People: Maya Angelou, 86, Dies

Award-winning author, renowned poet and civil rights activist Maya Angelou, 86, died at her home in Winston-Salem, NC early Wednesday morning. She had been in failing health for some time, cancelling an awards appearance several days earlier. "She'd been very frail and had heart problems, but she was going strong, finishing a new book," Angelou's agent Helen Brann told ABC News. "I spoke to her yesterday. She was fine, as she always was. Her spirit was indomitable." Angelou was the author of more than 30 books of poetry, fiction, and nonfiction, most notably I KNOW WHY THE CAGED BIRD SINGS (1969) and most recently MOM AND ME AND MOM (2013). Last fall she was honored with the National Book Foundation's Literarian Award.

Book Expo America officially opened Wednesday morning for the conference programming and registration lines and entrance spaces were completely packed. Most of those attendees were in cap and gown, however, as the lower portion of the Javits Center is hosting the John Jay College graduation today. Meanwhile, upstairs at the Crystal Palace atrium, you'll see more oversized banners hanging from the rafters promoting big fall books than ever before.

Chris Grimm will join Kensington on June 16 as director of sales, reporting to president and ceo Steven Zacharius. Grimm has been at Globe Pequot since 2006, most recently as vp of sales.

David Pomerico will join William Morrow/Harper Voyager as executive editor on May 28, reporting to Jennifer Brehl. Most recently he has been an acquiring editor at Amazon's 47North.

Joseph Pittman will join Riverdale Avenue Books as editorial director for the digital publisher's new mystery/thriller imprint Dagger. He was most recently publishing coordinator at E-Reads, and before then worked in editorial positions at Alyson Books, Vantage Point Press, and Bantam.

Amy Cherrix, Anna Dobbin, Christine Krones, and Anna Meier have all been promoted to editorial associate at Houghton Mifflin Harcourt Children's.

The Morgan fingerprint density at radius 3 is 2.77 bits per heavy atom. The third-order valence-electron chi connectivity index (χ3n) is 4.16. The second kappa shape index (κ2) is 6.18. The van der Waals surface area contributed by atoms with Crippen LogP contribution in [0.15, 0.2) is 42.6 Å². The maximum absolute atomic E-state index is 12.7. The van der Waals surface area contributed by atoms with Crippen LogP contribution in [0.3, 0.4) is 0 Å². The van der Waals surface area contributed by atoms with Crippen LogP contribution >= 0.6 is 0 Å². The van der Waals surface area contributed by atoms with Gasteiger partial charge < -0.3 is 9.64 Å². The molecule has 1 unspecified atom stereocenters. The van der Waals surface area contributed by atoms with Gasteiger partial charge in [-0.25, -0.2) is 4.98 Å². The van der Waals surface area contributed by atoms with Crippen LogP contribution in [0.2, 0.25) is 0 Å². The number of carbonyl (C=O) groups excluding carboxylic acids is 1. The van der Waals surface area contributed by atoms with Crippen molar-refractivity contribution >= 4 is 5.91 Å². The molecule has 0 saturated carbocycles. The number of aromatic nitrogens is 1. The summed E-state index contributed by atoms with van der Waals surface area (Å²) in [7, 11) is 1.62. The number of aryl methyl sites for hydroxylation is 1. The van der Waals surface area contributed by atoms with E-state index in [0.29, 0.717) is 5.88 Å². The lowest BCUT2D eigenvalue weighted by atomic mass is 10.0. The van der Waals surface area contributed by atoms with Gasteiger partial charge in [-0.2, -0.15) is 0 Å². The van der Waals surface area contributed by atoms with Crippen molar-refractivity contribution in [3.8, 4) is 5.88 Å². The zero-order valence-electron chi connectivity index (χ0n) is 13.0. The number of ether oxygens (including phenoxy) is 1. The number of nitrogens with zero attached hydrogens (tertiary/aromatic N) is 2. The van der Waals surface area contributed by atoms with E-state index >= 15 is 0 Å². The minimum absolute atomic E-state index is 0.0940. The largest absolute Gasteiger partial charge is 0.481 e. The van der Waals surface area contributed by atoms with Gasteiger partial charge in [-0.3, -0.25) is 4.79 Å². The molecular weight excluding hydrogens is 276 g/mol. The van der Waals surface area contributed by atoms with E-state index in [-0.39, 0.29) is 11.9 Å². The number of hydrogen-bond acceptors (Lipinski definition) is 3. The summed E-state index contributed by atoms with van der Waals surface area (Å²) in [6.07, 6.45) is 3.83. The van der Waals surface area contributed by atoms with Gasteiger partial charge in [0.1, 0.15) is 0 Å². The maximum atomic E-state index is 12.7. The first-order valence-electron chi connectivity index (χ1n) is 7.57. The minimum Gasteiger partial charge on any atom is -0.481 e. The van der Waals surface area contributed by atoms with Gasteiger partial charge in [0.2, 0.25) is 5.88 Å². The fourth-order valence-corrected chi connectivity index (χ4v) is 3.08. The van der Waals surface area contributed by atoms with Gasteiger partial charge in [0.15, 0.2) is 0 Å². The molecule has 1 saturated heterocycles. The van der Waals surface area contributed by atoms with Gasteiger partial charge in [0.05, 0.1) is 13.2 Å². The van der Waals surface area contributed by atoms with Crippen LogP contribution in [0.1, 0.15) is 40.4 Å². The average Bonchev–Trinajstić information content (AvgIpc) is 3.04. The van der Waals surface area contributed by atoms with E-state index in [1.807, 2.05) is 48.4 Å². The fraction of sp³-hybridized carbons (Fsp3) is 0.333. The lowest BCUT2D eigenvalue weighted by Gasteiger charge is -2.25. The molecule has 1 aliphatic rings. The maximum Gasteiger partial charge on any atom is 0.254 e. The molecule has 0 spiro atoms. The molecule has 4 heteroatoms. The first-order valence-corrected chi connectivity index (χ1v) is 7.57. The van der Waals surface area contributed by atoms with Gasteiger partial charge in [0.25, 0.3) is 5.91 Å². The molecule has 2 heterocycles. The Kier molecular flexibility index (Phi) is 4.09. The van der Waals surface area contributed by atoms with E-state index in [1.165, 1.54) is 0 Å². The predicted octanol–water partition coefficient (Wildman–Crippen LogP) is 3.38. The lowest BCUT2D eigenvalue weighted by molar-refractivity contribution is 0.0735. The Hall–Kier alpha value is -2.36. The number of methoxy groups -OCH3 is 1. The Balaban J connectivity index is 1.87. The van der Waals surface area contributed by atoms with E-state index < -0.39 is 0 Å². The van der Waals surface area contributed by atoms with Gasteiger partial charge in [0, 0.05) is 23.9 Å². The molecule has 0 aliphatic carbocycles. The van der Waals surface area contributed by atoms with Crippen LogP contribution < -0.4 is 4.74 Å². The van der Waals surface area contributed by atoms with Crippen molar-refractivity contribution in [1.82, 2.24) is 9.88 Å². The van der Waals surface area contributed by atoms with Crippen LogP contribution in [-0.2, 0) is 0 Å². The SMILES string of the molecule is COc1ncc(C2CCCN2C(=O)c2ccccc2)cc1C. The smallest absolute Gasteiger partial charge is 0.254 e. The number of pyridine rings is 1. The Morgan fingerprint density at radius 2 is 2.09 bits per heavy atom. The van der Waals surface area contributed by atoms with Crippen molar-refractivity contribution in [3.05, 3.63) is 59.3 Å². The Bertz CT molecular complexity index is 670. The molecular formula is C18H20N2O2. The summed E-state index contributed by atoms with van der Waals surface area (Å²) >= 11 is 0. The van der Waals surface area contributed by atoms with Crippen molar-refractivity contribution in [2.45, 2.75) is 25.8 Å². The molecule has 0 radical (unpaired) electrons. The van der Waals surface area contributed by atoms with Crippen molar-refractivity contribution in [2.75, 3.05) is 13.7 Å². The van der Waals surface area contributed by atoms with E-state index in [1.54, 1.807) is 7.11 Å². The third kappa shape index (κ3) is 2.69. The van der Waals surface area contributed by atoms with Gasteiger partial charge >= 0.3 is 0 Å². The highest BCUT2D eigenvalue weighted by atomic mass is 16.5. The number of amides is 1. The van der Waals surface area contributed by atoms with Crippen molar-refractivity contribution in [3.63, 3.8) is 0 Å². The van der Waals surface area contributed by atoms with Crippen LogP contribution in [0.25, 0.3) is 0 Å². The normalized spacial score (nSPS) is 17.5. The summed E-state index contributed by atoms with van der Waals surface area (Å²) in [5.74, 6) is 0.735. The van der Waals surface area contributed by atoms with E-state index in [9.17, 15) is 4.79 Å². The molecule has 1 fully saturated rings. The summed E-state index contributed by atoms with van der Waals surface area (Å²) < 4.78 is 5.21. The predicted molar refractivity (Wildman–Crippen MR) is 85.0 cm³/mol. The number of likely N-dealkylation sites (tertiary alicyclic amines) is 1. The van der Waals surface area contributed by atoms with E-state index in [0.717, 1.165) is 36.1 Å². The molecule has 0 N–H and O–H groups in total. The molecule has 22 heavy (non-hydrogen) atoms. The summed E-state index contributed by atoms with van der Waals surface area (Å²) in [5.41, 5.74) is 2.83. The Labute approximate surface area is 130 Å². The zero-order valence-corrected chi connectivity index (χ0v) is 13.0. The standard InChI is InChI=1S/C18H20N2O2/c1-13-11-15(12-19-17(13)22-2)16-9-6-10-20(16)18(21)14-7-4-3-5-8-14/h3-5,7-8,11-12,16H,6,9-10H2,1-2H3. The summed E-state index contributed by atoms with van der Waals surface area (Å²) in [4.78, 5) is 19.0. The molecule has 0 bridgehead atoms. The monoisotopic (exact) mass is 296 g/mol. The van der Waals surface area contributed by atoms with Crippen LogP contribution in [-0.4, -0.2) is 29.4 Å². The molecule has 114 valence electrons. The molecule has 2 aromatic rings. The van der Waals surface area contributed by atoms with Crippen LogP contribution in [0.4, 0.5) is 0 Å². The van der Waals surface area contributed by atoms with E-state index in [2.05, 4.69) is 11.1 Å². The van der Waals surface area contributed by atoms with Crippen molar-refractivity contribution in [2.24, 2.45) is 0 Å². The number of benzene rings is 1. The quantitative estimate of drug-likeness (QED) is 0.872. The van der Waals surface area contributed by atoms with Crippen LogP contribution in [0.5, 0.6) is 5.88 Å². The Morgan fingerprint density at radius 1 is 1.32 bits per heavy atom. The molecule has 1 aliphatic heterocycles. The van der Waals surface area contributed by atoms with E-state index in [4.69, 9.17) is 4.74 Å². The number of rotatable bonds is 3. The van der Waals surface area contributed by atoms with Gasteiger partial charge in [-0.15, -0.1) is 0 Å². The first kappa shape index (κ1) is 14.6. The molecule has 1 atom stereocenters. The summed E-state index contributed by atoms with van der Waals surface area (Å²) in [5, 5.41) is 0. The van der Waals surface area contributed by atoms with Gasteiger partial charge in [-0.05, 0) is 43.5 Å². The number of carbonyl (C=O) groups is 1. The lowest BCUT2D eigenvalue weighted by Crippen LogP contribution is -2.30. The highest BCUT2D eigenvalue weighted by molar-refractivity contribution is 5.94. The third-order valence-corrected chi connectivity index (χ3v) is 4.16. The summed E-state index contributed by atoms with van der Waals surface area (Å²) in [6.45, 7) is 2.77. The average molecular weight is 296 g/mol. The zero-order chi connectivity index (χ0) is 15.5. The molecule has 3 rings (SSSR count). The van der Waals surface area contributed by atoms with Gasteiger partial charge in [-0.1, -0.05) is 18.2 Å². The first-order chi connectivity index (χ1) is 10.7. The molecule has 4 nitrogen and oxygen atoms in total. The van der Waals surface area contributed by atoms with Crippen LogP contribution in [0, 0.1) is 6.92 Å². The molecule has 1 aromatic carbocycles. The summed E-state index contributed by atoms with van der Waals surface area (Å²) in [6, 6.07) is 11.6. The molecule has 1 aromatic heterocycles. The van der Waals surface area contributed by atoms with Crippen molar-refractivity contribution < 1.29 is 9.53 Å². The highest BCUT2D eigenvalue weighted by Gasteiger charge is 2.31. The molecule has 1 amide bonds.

Gillian Flynn is the latest bestselling author to join the Hogarth Shakespeare initiative. She will write a retelling of Hamlet. The series launches in 2016, but no release date was announce for Flynn's contribution. She says in the announcement, "Hamlet has long been a fascination of mine: murder, betrayal, revenge, deceit, madness—all my favorite things."

With his latest thriller Suspicion just publishing this week from Dutton, the Boston Globe profiles Joseph Finder's "abrupt change" in publishing strategy two years ago: "After his last novel, Buried Secrets, failed to make the bestseller list, the Boston-based author bought out his contract with a seven-figure check, left his longtime publisher and agent, and wrote his next novel without a signed deal in place. He took an additional risk by not publishing anything for nearly three years, an eternity in the life of a popular thriller writer. His goal was to remake his brand, and aim at a larger audience." Finder tells the paper of leaving St.Martin's this way, "It was the bravest thing I ever did, and I'm not a brave person." But he praises his former publisher: "If not for them, I would not be a New York Times best-seller, period. We just disagreed. They wanted me to be the CEO of Suspense. And I felt that was too constricting."